He adds a two week vacation wouldn’t hurt in the middle of the process. 🙂

  2. I bought and remodeled The Gamecave 4 years ago, including a complete kitchen makeover. Ways to disconnect buttons:

    1. The good thing is that you to pick everything. The bad thing is that You Have To Pick Everything. The good thing is that most of those choices will be wonderful and plenty good enough. The temptation is that you will convince yourself you could have done better. Kill that temptation with fire.

    2. I absolutely agree that picking a contractor now and making your choices will save you much time and likely moderate money. Getting out of the house for a week or two will also speed completion.

    3. Do not invest ANY self-esteem on how accurate the estimated completion date is. Nobody on the planet has the skill to predict that.

    4. One-quarter of the project time will be in agonizingly slow finish and cleanup work. This Is Inevitable. This is Not Your Fault.

    I will cheer from the sidelines, as always. I look forward to finally meeting you at GenCon.

    God Bless,
    Ken Franklin

    1. “Kill that temptation with fire” – Right idea, but personally I’d recommend multiple nukes from orbit.

      From watching makeover shows, the thing that really slows completion, is clients changing the their minds. OTOH, be prepared to change your mind if necessary. It *will* slow completion, but that doesn’t mean the benefit is never worth it.

      Get personal recommendations on contractors. Look to book them *now* (if they haven’t got three to six months of work booked in already, they are probably no good). You might want to consider what happens if your preferred contractor can’t do Nov/Dec – move to 2017? Aside: my experience is UK based – it may be different in Utah.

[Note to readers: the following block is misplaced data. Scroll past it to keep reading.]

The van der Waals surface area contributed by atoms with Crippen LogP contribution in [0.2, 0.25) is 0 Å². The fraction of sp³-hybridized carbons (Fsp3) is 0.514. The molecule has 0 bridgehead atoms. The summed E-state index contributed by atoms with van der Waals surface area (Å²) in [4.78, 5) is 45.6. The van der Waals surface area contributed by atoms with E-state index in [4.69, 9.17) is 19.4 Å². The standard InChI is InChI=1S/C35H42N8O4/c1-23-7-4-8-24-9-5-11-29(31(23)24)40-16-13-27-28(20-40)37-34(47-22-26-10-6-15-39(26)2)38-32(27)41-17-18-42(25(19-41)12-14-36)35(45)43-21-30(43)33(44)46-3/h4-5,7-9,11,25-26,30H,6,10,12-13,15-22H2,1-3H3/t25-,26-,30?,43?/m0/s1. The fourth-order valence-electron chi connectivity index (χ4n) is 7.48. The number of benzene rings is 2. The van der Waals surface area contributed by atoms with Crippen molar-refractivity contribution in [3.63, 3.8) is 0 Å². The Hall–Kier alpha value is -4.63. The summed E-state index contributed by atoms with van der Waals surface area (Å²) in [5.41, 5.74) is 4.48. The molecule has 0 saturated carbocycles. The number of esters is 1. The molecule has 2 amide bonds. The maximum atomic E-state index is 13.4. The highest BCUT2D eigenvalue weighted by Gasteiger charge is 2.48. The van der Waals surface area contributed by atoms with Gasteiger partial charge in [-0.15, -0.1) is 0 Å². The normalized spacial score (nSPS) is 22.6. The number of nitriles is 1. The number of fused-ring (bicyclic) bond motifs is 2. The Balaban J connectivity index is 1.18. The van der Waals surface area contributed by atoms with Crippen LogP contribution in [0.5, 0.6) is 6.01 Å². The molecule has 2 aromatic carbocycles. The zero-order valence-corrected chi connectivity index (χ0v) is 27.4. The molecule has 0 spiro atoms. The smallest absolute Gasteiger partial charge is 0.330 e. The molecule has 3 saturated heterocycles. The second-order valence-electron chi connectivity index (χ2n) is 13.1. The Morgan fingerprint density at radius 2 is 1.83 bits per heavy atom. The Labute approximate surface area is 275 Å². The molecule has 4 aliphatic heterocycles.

Good luck!

  3. Stifle your natural niceness for the duration of the project. Get schedules, plans, timetables, official deadlines, and above all COSTS agreed on, written out and before you start ANYTHING. Trust no one. Do not accept handshakes, verbal agreements, sacred vows, or promises of first-born children–it has to be in WRITING and SIGNED and ideally should have PENALTY CLAUSES.

  4. David Scvhierholz

    The only thing I don’t see addressed already is indecision. There are things that will only occur after things are out of the way. For instance we had a bump out in the wall that turned out to be an abandoned chimney. (1920 build, 2010ish work). Disrupted the contractor’s schedule, although I did pay him for it. But part of my discount was from listening to the contractor whine.

    Chief whine (not really a whine, but. . .): everything is going to be absolutely filthy. He didn’t blame the wimmin- but dirty boots, dust.

    Oh- and I had to put my foot down. They were waiting for a cabinet to get off the boat from China to install the kitchen. This was after getting into the walls and re-locating plumbing. Everything was sitting in town, otherwise ready. I had to scream at the cabinet supplier to get them to deliver the rest, then whne for another month before I could get the one missing one.

  5. Well – I do not know how extensive a remodel you are thinking about.

    I had a new kitchen installed some years back.
    before the remodel, the room had one door and an assembled College-student kind of second-hnad-kitchen. Some assembled secon-hand conters, a washing machine upon which the fridge was stacked, a single standing oven ect.

    I planned to cut one wall to make the kitchen accessible from another room – so my roommates would not have to cross the living room and mine to get to it. And then have a regular ktchen installed ba a contractor.

    So – first all the kitchen furniture had to be emptied and disassembled, a task my girlfriend and me got done in a day.
    We also erected an kind of makeshift kitchen in the living room on that day.
    A pasting table, upon which a mobile one-plate cooker, the crockery and some food was stored. The surplus freezer stood humming below it, as well as the boxes with all the kitchen stuff not necessary everyday.